t: +353 1 222 5550
t: +353 1 222 5550
Collection of photographs from Francis Bacon’s studio archive
In 1997, I first visited Francis Bacon’s studio, 7 Reece Mews, in South Kensington London with Brian Clarke the executor of the artist’s estate and the artist’s heir John Edwards. Climbing the steep wooden stairs which led from the street to the first floor modest flat, I wasn’t prepared for the visceral reaction I experienced entering that small cramped space. It was like looking into the artist’s head. As I surveyed the chaos of the studio with material in heaps on the floor, crammed onto shelves as well as stuffed into cardboard boxes, my eye was caught by a large photograph of a handsome blond-haired man sticking out of one of the boxes. It was Peter Beard, the renowned American wildlife photographer.
During our cataloguing of all of the items in the studio, 200 of Beard’s photographs were discovered, an indication of the considerable role the photographer and his work played in Bacon’s life and oeuvre.
In 1965, Beard’s book The End of the Game on the demise of African wildlife and the destruction of its ecosystem in the face of increasing industrialization, was published in London and Bacon had a copy of it. Peter and Francis first met after that in the Marlborough Gallery, Albemarle Street, at a launch of a Bacon exhibition. The two men stuck up a conversation and Bacon invited Beard to Reece Mews. Beard became a friend, muse and a source of inspiration for Bacon. No doubt Bacon enjoyed the company of this talented and innovative photographer and artist whose lifestyle like Bacon’s was exuberant and unconventional.
A graduate of Yale University where he studied art history having jettisoned his place in medicine, ‘it became painfully obvious that humans were the disease’, Beard studied under Josef Albers, Neil Welliver and Alex Katz. He first visited Africa during his college years and like Bacon was fascinated by Karen Blixen (Isak Dinesen). He bought a farm in Kenya, outside Nairobi, Hog Ranch facing the Ngong Hills and Blixen’s former coffee plantation. Visitors to Hog Ranch recounted their astonishment in encountering wild animals wandering around the camp.
Beard recounts that on his first visit to Bacon’s studio the artist had several of his photographs in what he called ‘the compost heap’ on the floor splattered with paint. They do not appear to have survived and our collection appears to date from the start of their friendship. The photographs vary in subject matter and include magnificent images of African wildlife in all of its beauty and savageness, contact sheets of self-portraits, images of Beard sitting crossed legged on a chair in the Jardin des Plantes, Paris by Michel Soskine and commissioned by Bacon, and images of Bacon sitting on the roof of his house, 80 Narrow Street London. Also found were images of inmates from San Quentin Prison which Beard took for an assignment for Life magazine while he was covering a Rolling Stones tour with Truman Capote in 1972.
Bacon had several books on wildlife in his studio and shared with Beard a great interest in the splendid primordial and primitive African world. A passionate conservationist who challenged the Western conservation strategies being introduced in Africa, Beard’s contact sheets of aerial views of a calamitous conservation project which resulted in over 30,000 elephants dying in Tsavo National Park are devastating. He lamented ‘Africa’s soils are senile, lateritic and unable to support themselves. Many species of game have already been crowded out. Life slowly gives way to a flat desert mirage” Beard supplied Bacon with many of his African photographs as well as sending him postcards and letters sometimes covered in drawings. He liked to embellish his photographs with handwritten texts and drawings often in red ink and occasionally in blood.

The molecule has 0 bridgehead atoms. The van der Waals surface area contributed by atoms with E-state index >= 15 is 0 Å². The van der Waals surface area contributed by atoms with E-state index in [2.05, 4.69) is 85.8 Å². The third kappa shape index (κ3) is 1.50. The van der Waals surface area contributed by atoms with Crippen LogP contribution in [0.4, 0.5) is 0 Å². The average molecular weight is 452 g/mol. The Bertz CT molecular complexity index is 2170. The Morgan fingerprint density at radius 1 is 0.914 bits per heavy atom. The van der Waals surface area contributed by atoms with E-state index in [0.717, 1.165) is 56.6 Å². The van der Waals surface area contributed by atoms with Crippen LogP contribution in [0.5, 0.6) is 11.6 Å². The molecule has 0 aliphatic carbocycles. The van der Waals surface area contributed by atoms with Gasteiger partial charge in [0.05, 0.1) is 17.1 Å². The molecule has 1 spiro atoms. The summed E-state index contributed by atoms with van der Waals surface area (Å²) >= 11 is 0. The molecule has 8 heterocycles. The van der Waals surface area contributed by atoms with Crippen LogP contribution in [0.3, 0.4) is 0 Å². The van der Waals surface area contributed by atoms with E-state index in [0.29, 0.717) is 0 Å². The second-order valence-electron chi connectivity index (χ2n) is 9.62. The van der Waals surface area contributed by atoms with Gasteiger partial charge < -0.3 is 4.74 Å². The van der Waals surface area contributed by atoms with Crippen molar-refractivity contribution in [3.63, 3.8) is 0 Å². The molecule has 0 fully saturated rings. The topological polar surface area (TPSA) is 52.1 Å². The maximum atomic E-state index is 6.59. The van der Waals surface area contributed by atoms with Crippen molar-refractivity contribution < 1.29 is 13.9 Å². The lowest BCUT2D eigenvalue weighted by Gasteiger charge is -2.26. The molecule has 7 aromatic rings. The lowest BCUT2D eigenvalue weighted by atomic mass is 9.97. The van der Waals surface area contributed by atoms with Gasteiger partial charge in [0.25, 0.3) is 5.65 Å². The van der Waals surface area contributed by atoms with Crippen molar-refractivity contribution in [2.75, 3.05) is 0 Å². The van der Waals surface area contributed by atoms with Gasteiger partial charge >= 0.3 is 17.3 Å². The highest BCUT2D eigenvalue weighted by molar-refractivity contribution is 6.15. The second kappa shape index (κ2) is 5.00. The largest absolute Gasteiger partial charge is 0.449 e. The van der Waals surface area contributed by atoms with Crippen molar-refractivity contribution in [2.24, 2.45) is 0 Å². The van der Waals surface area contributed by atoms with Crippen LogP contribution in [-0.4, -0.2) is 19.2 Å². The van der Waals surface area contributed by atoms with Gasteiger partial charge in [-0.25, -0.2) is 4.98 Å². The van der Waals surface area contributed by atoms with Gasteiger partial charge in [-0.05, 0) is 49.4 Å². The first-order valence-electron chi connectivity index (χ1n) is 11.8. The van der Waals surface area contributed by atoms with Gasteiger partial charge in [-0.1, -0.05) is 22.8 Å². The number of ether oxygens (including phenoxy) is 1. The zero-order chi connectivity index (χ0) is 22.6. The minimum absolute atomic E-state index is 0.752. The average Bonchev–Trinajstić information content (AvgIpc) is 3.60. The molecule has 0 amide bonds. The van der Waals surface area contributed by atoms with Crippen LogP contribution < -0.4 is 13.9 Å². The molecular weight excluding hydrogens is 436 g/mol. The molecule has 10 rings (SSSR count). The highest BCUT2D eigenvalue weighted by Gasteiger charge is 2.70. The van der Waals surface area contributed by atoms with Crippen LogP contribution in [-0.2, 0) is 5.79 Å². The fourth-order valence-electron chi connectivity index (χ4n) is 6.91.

Francis Bacon likened the mind to a camera shutter which, when triggered, captures myriad images and Beard’s photographs were very important trigger for him. Speaking of Beard’s wildlife photographs Bacon commented “I would say that the photographs of elephants are naturally suggestive - what I see in those photographs is a trigger – a release action-it releases one’s sensibility and one’s psyche and all kinds of images crowd into you from seeing this particular image” Bacon also liked Beard’s polaroids which he told the photographer when looking at them they gave him fresh ideas. Over the course of their friendship Bacon painted nine portraits of Peter Beard including four triptychs.
I first met Peter Beard when he came to the Hugh Lane Gallery for the launch of our Francis Bacon centenary exhibition in 2009 with his wife Nejma and daughter Zara. He was fascinated by our database of material from Bacon’s studio and where he could he identified unknown locations and subject matter in his photographs. He was struck by the image of him with his head shaved having been incarcerated in the infamous Kamiti Prison in the outskirts of Nairobi in 1970. He claimed that this image inspired the left-hand panel of Bacon’s Triptych 1976 and that Bacon told him he used the same blue in this panel as on the rim of the limousine in which President Kennedy was assassinated. Peter was wonderful company and gave a spirited and fascinating interview on RTE radio during his visit. It is with great sadness that we learnt last week of his death in Camp Hero State Park near his home in Montauk, Long Island. Suffering from dementia he had been missing for almost three weeks. Our sincere condolences to his wife and family. May Gaea watch over him as he returns to nature.